The staunchly anti-immigration movement came to the world’s attention in November 2017 when US President Donald Trump retweeted two controversial videos posted by one of the group’s leaders.
Britain First was removed from Facebook in March after the social media network said it had “repeatedly posted content designed to incite animosity and hatred against minority groups”.
Hope not Hate claims in its February 2017 report, that following his departure from Britain First, Dowson then used Budapest as a base to run a network of “patriotic” websites and set up a hub for his latest venture, KTI. Similar findings were also documented by the International Report Bigotry and Fascism.
In the same report, Hope not Hate named Dowson as “Britain’s most influential far-right activist”.
“His social media skills have raised his profile in the European far right and opened doors to new political and professional relationships,” the anti-fascist campaigners added. The Times of London called him an “extremists’ marketing mastermind”.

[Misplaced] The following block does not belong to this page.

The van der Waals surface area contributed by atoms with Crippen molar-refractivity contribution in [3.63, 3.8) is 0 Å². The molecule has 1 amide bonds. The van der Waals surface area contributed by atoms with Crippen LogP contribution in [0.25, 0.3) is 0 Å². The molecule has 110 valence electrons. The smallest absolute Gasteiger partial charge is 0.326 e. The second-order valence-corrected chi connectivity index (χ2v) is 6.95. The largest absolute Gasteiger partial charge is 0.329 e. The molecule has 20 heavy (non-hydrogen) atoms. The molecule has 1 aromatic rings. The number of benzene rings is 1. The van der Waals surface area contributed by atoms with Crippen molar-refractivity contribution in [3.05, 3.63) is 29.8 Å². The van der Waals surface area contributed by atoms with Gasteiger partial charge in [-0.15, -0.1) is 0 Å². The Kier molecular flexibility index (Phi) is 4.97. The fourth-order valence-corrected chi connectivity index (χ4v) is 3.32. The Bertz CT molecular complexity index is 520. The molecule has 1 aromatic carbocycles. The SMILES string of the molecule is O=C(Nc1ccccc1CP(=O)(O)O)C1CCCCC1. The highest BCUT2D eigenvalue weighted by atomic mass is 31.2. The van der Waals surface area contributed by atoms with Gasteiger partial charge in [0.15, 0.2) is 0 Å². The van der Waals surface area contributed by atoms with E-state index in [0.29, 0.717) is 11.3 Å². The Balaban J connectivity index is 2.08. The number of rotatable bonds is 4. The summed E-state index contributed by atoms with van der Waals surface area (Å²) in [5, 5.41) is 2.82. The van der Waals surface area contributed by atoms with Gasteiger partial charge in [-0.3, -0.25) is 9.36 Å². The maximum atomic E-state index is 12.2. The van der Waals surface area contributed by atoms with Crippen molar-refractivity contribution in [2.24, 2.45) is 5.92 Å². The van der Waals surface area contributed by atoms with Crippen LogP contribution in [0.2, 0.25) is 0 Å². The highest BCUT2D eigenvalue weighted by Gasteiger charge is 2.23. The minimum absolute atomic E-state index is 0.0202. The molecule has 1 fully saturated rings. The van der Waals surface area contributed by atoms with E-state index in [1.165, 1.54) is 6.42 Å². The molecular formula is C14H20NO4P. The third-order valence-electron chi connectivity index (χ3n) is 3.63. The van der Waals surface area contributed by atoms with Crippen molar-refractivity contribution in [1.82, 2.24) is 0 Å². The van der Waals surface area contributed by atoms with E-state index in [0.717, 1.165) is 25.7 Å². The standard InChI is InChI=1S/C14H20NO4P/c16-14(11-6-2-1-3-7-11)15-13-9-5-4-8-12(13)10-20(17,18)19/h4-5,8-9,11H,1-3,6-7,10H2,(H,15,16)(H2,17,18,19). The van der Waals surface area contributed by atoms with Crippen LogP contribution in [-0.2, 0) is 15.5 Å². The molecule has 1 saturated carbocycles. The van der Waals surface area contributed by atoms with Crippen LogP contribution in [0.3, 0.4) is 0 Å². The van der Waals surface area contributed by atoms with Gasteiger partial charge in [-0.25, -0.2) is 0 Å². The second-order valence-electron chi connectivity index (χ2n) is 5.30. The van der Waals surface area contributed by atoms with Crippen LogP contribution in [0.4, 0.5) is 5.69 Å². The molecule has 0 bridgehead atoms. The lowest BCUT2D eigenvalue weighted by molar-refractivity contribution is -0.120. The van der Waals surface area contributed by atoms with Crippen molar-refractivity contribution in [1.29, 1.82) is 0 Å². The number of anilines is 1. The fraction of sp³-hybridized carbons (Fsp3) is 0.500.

Dowson has boasted on videos posted across the KTI network of running “one of the world’s large media companies”, and “having been being credited with the Brexit result and helping elect President Trump” – a claim which mirrors that made in KTI’s own annual reports.
In January, he gave an hour-long interview with ‘The Trump Phenomenon’Radio show about the work of the KTI. In it, Dowson was introduced as the “director or main consultant for the Knights Templar”.
During the interview, he boasted of the reach that the KTI’s social media had built.
“One of the things we do as a modern order is we run huge social media sites right across the world,” he said. “We had about 30 guys – 30 young Europeans, Hungarians, Serbs, Brits, Irish during the Trump election campaign. We were the guys punching out all the emotive memes.